4. Current chronic alcohol use, non-treatment seeking heavy drinker (>20 standard drinks per week for at least 12 weeks).
    5. Alanine aminotransferase and/or aspartate aminotransferase and/or gamma-glutamyl transferase exceeding the upper normal limit of normal limits at the screen visit.


  1. Treatment seeking for alcohol use disorder.
  2. History of a serious hypersensitivity reaction to PCSK9 inhibitors, monoclonal antibodies, or any component of the drug product.
  3. Chronic use of statins within eight weeks of the study to treat hypercholesteremia, or fibrates, with the exception of fenofibrates, within six weeks of the study.
  4. Current/past use of PCSK9 inhibitors.
  5. Cardiovascular incidents over the past 12 months.
  6. Current or prior history of any clinically significant disease, including, fibromyalgia, severe neuropathic pain, seizure disorder, uncontrolled endocrine disease known to influence serum lipids or lipoproteins, hemorrhagic stroke, cancer within the past 5 years (except for adequately treated basal skin cancer, squamous cell skin cancer, or in situ cervical cancer), uncontrolled (defined as Hgb A1c >8%) or newly diagnosed (within 3 months prior to screening) diabetes, or any other significant abnormality identified at the time of screening that, in the judgment of the investigator or study clinician, would preclude safe completion of the study.
  7. Positive HIV test or positive Hepatitis B surface antigen (HBsAg), and/or positive Hepatitis C antibody (HCV) at the screening visit.
  8. Alanine aminotransferase or aspartate aminotransferase exceeding 5 times the upper limit of normal levels will be excluded. Bilirubin 2x UNL or Creatinine > 1.5 mg/dl, or glomerular filtration rate (GFR) <30ml/min) will be excluded.
  9. Triglycerides > 400mg/dL (>4.52 mmol/L).
  10. Chronic renal failure as estimated by glomerular filtration rate (GFR) < 60mL/min/1.73 m2.
  11. Any underlying acute or chronic liver disease unrelated to alcohol use.
  12. Patients with coagulopathy defined as INR >1.5, prothrombin time prolonged by > 3s, and/or platelets <75,000 / mm3.
  13. Use of any medications that interfere with blood clotting.
  14. Patients with significant hematologic abnormalities.
  15. Significant obesity (Obesity Class II-III) defined as BMI >35.
  16. History of previous bariatric surgery or transplant surgery.
  17. History of plasmapheresis treatment within 2 months prior to screening or plans to undergo plasmapheresis during the study.
  18. Use of the following medications: Any medication that requires intramuscular administration injections. Systemic corticosteroids, unless used as replacement therapy for pituitary/adrenal disease with a stable regimen for at least 6 weeks prior to screening. Estrogen or testosterone therapy, unless regimen stable for 6 weeks prior to screening visit.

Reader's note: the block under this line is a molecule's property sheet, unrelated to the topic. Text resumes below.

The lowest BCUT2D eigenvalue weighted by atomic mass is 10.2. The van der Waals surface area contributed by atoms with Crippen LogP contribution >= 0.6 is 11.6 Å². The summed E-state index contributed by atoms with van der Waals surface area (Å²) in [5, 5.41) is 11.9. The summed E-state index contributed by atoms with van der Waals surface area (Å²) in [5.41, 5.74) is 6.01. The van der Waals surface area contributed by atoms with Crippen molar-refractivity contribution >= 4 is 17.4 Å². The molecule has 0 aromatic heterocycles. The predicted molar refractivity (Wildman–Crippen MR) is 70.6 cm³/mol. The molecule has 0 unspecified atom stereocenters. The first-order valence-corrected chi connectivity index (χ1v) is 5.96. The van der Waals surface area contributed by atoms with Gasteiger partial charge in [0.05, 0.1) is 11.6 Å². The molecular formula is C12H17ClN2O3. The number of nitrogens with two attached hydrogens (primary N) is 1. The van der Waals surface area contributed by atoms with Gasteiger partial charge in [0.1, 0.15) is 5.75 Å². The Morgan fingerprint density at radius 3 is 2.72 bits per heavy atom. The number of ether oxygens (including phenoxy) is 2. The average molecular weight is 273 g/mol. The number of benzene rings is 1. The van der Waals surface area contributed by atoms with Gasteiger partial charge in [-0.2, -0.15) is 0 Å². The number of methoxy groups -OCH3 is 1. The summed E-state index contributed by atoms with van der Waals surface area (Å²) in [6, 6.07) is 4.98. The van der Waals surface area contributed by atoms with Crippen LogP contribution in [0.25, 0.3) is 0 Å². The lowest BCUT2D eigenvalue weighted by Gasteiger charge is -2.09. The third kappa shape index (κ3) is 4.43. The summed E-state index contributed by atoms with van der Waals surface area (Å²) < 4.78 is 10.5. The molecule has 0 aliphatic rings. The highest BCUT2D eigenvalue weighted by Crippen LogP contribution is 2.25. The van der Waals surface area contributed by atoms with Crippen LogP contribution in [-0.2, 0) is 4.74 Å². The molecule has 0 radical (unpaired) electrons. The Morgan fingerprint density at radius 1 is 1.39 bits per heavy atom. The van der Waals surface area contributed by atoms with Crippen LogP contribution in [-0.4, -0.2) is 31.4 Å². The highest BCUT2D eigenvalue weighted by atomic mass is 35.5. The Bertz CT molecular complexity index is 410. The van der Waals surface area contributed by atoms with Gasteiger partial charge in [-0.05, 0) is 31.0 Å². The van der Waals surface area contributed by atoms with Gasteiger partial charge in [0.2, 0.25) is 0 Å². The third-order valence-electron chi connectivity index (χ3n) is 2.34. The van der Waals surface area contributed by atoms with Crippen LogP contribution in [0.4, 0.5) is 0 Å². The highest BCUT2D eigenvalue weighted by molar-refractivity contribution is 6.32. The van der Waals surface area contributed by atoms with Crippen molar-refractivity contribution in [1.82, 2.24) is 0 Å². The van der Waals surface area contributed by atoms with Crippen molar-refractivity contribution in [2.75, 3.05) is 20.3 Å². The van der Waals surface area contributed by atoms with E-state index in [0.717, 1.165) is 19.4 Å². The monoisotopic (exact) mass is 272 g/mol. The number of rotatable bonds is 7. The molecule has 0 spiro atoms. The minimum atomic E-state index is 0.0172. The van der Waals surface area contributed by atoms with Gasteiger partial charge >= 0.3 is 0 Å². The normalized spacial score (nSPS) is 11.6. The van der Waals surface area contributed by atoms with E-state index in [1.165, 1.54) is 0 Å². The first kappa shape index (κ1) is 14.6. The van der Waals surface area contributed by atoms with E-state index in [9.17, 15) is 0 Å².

19. Use of any investigational drugs within 1 month, or five half-lives, whichever is longer, of the study procedures.
  20. Plan to use red yeast rice during the study.
  21. Presence of any current or past DSM-5 diagnosis of bipolar disorder or psychotic disorder (e.g. schizophrenia, schizoaffective disorders) or current suicidality.
  22. History of epilepsy or alcohol-related seizures.
  23. Any other severe condition, which in the opinion of the investigators would impede the patient s participation or compliance in the study, such as psychosis, delirium or acute change of mental status.

For optional MRI: a) Presence of ferromagnetic objects in the body, that may be aversively affected by or contraindicated for MRI, fear of enclosed spaces, or other standard contraindication to MRI, as determined by self-report b) Use of MRI-incompatible intrauterine device (IUD).

Information from the National Library of Medicine

To learn more about this study, you or your doctor may contact the study research staff using the contact information provided by the sponsor.

Please refer to this study by its identifier (NCT number): NCT04781322

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Contact: Sumedha Chawla (301) 435-9397
Contact: Falk W Lohoff, M.D. (301) 827-1542

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United States, Maryland
National Institutes of Health Clinical Center Recruiting
Bethesda, Maryland, United States, 20892
Contact: For more information at the NIH Clinical Center contact Office of Patient Recruitment (OPR)    800-411-1222 ext TTY8664111010   
Sponsors and Collaborators
National Institute on Alcohol Abuse and Alcoholism (NIAAA)
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Principal Investigator: Falk W Lohoff, M.D. National Institute on Alcohol Abuse and Alcoholism (NIAAA)
Additional Information:
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Responsible Party: National Institute on Alcohol Abuse and Alcoholism (NIAAA) Identifier: NCT04781322    
Other Study ID Numbers: 10000036
First Posted: March 4, 2021    Key Record Dates
Last Update Posted: May 20, 2022
Last Verified: April 5, 2022

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Studies a U.S. FDA-regulated Drug Product: Yes
Studies a U.S. FDA-regulated Device Product: Yes
Keywords provided by National Institutes of Health Clinical Center (CC) ( National Institute on Alcohol Abuse and Alcoholism (NIAAA) ):
Fatty Liver
Additional relevant MeSH terms:
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Liver Diseases
Alcoholic Intoxication
Drinking Behavior
Digestive System Diseases
Alcohol-Related Disorders
Substance-Related Disorders
Chemically-Induced Disorders
Mental Disorders